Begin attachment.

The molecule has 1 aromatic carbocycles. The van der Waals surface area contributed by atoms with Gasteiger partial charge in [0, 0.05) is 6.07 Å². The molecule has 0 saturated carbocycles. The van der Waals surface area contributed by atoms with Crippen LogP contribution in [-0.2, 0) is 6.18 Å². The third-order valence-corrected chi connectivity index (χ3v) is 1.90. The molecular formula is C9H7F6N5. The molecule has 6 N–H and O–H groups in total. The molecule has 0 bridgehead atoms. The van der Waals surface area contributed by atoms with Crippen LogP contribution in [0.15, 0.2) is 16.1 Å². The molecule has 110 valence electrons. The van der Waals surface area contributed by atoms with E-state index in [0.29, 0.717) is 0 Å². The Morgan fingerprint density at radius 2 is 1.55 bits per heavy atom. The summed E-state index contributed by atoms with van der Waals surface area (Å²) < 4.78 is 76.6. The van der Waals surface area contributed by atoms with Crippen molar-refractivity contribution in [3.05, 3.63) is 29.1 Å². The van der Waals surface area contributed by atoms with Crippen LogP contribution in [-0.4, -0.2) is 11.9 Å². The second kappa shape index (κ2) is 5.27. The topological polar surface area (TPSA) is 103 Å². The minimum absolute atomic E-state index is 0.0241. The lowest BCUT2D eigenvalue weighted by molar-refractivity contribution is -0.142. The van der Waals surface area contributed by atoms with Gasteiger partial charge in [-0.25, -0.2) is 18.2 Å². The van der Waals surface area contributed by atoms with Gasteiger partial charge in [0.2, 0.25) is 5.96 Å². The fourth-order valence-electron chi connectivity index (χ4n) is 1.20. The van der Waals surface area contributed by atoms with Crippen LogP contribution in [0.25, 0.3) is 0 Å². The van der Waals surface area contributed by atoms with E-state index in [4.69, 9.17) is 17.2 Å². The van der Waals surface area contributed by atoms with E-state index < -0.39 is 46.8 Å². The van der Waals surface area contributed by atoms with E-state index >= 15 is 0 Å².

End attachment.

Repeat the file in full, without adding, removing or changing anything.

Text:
The molecule has 1 aromatic carbocycles. The van der Waals surface area contributed by atoms with Gasteiger partial charge in [0, 0.05) is 6.07 Å². The molecule has 0 saturated carbocycles. The van der Waals surface area contributed by atoms with Crippen LogP contribution in [-0.2, 0) is 6.18 Å². The third-order valence-corrected chi connectivity index (χ3v) is 1.90. The molecular formula is C9H7F6N5. The molecule has 6 N–H and O–H groups in total. The molecule has 0 bridgehead atoms. The van der Waals surface area contributed by atoms with Crippen LogP contribution in [0.15, 0.2) is 16.1 Å². The molecule has 110 valence electrons. The van der Waals surface area contributed by atoms with E-state index in [0.29, 0.717) is 0 Å². The Morgan fingerprint density at radius 2 is 1.55 bits per heavy atom. The summed E-state index contributed by atoms with van der Waals surface area (Å²) < 4.78 is 76.6. The van der Waals surface area contributed by atoms with Crippen molar-refractivity contribution in [3.05, 3.63) is 29.1 Å². The van der Waals surface area contributed by atoms with Crippen LogP contribution in [-0.4, -0.2) is 11.9 Å². The second kappa shape index (κ2) is 5.27. The topological polar surface area (TPSA) is 103 Å². The minimum absolute atomic E-state index is 0.0241. The lowest BCUT2D eigenvalue weighted by molar-refractivity contribution is -0.142. The van der Waals surface area contributed by atoms with Gasteiger partial charge in [-0.25, -0.2) is 18.2 Å². The van der Waals surface area contributed by atoms with Gasteiger partial charge in [0.2, 0.25) is 5.96 Å². The fourth-order valence-electron chi connectivity index (χ4n) is 1.20. The van der Waals surface area contributed by atoms with Crippen LogP contribution in [0.25, 0.3) is 0 Å². The van der Waals surface area contributed by atoms with E-state index in [4.69, 9.17) is 17.2 Å². The van der Waals surface area contributed by atoms with E-state index < -0.39 is 46.8 Å². The van der Waals surface area contributed by atoms with E-state index >= 15 is 0 Å².